Producers face many options related to nitrogen (N) management for corn production. Several questions should be considered this fall to help gain the most return from applied N.
When should N be applied?
Some producers like fall anhydrous ammonia applications because they fit into their management system. They also apply N in the fall for several important reasons: often drier soils, potentially less compaction, getting the job done, avoiding planting delays or stand problems, and reducing work loads in busy spring or sidedress time periods. In the past, the N price is cheaper in the fall and the supply-distribution system can more easily get N products to the field when application occurs over a wider time period.
Does this mean fall N application is the most efficient and cost-effective for meeting corn N needs? No, typically use efficiency is not as high as with spring or sidedress application, costs can be higher and returns lower, and crop production less consistent. However, if fall applications are targeted then success can be improved. For example, do not apply until soils are cold (<50°F and cooling to slow nitrification), use only anhydrous ammonia, and do not apply to soils with potential for excess nitrate leaching or denitrification (for example, soils that are sandy, shallow to fractured bedrock, in sensitive groundwater areas, or subject to ponding). Use of a nitrification inhibitor in combination with cold soils (<50°F) can help to further slow conversion to nitrate.
Spring or sidedress application closer to corn use is preferable, especially when soils in the fall are fully recharged with moisture (increased potential to be excessively wet the next spring). Traditionally, the majority of N in Iowa is applied in the spring.
Where should N be applied and at what rate?
Allocate N to where it is needed most or to where the greatest potential response will occur. Table 1 gives suggested preplant corn N rates for several rotations. Also closely evaluate the rate required within each rotation for your soils and geographic location. If you have been applying N at rates above ranges listed in Table 1 then consider reducing them into the suggested ranges. If you are already within a range, and have not observed N deficiencies in the past, then consider decreasing rates to the lower part of the range. Research conducted in Iowa indicates that in many years N rates in the lower part of the ranges are adequate. Also, data from diagnostic tools (late-spring soil nitrate and fall cornstalk nitrate tests, or canopy sensing) may further clarify adequate rates and aid in making adjustments.
Fields requiring little to no fertilizer N include those with adequate amounts of crop available N from manure, biosolids, and by-products; and first-year corn after alfalfa. Use crop rotations and adjust rates for rotation effects.
If N prices are high and corn prices remain low, and depending upon the specific situation, it might be justified to reduce rates. Remember, greatest yield increase comes from the first units of applied N, and least from the last. For an average corn yield response to applied N from 40 site-years in Iowa for the soybean-corn rotation (Figure 1), the increase per unit of applied N is much greater at N rates less than 120 lb N/acre than above 120 lb N/acre. At a corn:N price ratio of 10:1 ($2.00/bu corn and $0.20/lb N), the economic N rate would be approximately 135 lb N/acre with a yield of 154 bu/acre. At a corn:N price ratio of 5:1 ($2.00/bu corn and $0.40/lb N), the economic N rate reduces to 110 lb N/acre (19 percent reduction) with an expected yield of 150 bu/acre (a 4 bu/acre or 2.6 percent lower yield).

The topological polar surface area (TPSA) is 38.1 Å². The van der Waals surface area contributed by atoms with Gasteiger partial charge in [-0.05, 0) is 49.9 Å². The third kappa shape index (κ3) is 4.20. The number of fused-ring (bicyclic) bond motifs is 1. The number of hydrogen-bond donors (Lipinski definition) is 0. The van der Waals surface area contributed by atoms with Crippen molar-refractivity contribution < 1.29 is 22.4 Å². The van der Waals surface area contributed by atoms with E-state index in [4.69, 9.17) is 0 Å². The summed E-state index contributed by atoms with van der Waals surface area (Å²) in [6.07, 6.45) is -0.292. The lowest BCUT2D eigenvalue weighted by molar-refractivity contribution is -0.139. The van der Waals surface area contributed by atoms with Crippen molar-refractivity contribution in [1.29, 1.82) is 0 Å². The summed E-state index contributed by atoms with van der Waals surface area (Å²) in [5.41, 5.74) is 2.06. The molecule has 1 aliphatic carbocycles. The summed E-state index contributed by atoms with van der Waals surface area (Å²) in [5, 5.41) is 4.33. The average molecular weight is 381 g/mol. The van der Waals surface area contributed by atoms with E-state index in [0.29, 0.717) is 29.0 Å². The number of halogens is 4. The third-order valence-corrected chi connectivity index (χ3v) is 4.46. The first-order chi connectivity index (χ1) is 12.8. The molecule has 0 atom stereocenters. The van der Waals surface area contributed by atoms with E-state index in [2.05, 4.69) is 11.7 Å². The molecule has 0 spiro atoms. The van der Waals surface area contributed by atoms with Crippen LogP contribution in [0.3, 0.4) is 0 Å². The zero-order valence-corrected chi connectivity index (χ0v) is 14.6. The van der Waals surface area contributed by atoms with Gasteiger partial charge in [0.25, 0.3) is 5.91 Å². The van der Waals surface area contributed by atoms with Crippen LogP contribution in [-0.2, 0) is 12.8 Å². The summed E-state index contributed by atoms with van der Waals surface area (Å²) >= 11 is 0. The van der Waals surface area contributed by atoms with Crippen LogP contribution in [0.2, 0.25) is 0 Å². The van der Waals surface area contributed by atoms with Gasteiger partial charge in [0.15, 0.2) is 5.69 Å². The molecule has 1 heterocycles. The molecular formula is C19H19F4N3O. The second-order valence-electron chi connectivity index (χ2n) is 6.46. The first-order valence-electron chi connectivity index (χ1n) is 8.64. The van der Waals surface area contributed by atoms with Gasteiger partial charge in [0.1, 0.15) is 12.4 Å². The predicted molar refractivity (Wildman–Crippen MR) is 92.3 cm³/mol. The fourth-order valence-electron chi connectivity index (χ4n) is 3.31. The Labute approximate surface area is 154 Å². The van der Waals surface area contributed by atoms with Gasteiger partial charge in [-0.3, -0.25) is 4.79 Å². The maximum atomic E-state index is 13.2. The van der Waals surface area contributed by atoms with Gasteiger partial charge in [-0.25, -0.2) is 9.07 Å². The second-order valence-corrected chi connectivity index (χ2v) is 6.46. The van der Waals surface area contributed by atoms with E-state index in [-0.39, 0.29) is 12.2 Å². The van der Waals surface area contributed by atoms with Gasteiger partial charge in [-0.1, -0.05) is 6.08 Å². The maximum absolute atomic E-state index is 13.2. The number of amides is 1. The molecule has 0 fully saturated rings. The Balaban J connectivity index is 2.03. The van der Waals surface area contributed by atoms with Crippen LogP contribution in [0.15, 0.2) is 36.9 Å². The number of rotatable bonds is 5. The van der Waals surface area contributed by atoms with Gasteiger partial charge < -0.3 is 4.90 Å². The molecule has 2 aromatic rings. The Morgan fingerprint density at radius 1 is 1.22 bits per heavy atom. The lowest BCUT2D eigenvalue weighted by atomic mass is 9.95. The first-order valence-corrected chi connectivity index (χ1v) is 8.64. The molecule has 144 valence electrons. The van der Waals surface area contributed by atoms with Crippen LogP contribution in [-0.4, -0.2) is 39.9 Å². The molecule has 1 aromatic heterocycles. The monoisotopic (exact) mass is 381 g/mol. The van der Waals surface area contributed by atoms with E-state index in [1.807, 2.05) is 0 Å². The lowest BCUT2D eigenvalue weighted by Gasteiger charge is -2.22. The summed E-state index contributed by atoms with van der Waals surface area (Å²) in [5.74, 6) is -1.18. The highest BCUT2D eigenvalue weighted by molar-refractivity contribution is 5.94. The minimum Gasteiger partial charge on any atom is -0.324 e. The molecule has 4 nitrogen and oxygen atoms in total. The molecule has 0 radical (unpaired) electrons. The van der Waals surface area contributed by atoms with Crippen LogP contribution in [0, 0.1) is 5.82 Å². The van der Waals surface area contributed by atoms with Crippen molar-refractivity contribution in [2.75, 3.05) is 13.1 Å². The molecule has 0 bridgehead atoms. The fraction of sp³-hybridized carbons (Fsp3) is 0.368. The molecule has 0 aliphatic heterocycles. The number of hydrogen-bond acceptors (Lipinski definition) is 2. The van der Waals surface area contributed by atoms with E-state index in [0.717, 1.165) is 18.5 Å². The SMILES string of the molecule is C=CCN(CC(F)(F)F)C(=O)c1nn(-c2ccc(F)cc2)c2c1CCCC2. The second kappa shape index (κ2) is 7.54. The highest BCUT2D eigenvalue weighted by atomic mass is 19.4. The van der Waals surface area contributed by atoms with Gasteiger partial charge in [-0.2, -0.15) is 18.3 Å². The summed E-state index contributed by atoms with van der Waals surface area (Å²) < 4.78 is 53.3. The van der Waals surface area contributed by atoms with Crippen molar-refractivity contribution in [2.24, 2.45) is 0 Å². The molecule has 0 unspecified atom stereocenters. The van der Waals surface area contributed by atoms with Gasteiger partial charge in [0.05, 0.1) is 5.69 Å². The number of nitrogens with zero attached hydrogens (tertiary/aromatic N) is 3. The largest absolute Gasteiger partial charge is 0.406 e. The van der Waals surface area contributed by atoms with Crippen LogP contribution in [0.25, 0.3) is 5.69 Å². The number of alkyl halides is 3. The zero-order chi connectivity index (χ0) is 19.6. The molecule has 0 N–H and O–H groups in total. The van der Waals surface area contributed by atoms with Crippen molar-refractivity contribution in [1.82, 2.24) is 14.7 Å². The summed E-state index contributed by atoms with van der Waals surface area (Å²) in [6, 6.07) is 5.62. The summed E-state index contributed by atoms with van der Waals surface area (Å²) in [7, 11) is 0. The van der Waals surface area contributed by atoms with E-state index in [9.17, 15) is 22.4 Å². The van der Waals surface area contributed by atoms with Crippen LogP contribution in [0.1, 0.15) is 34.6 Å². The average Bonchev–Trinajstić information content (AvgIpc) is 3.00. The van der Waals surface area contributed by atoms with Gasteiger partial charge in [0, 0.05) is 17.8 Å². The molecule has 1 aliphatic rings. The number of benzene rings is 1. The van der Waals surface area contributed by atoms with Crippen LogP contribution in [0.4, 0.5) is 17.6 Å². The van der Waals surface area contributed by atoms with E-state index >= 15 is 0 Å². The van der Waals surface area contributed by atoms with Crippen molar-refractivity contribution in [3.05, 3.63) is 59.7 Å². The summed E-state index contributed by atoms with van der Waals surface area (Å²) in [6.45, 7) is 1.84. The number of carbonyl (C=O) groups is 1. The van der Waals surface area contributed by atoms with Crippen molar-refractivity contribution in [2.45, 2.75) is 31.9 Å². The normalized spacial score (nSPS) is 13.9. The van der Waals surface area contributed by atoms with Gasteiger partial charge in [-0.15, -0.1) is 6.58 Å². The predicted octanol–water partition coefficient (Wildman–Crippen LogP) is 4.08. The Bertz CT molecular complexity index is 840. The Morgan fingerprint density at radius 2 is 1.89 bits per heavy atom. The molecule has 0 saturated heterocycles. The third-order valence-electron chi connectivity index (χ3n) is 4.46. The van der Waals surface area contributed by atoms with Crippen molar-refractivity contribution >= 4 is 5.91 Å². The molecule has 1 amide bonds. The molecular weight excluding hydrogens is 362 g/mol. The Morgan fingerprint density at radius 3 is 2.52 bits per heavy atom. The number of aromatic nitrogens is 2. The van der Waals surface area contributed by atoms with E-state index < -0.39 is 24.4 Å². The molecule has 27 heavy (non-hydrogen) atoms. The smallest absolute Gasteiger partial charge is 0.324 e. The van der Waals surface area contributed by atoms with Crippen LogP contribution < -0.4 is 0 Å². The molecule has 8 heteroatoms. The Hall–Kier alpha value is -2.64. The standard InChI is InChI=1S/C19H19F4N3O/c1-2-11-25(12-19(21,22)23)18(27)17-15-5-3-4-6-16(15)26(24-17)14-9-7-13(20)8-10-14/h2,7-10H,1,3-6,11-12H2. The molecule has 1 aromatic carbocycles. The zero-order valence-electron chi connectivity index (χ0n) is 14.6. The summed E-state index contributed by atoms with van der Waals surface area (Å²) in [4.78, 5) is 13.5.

Figure 1. Average corn yield response to applied N in the soybean-corn rotation.
What type and how is N applied?
Take into account all N applied to cornfields. Nitrogen recommendations are for the total amount of N fertilization needed. Therefore, add up the N coming from various fertilizers, such as monoammonium phosphate (MAP) and diammonium phosphate (DAP), weed and feed urea-ammonium nitrate solution (UAN), and starter. These amounts should be subtracted from recommendations such as those shown in Table 1. Now is a good time to closely measure the nutrient content of animal manure and carefully apply agronomic rates. Calibrate fertilizer and manure applicators, apply materials accurately, and use the correct method and timing for each product.
Applying these practices can help increase returns from dollars spent on N. Improved N management can help increase return on fertilizer N investments and reduce potential for nitrate movement to water systems.
Table 1. Suggested N rates for corn production based on crop rotation.
|Rotation||Nitrogen Rate, lb N/acre|
|Corn after established alfalfa||0-30|
|Second-year corn after alfalfa||0-60|
|Corn after corn||150-200|
|Corn after soybean||100-150|
Adapted from Table 1 of Iowa State University Extension publication PM 1714, Nitrogen Fertilizer Recommendations for Corn in Iowa .
This article originally appeared on pages 188-189 of the IC-486(23) -- October 22, 2001 issue.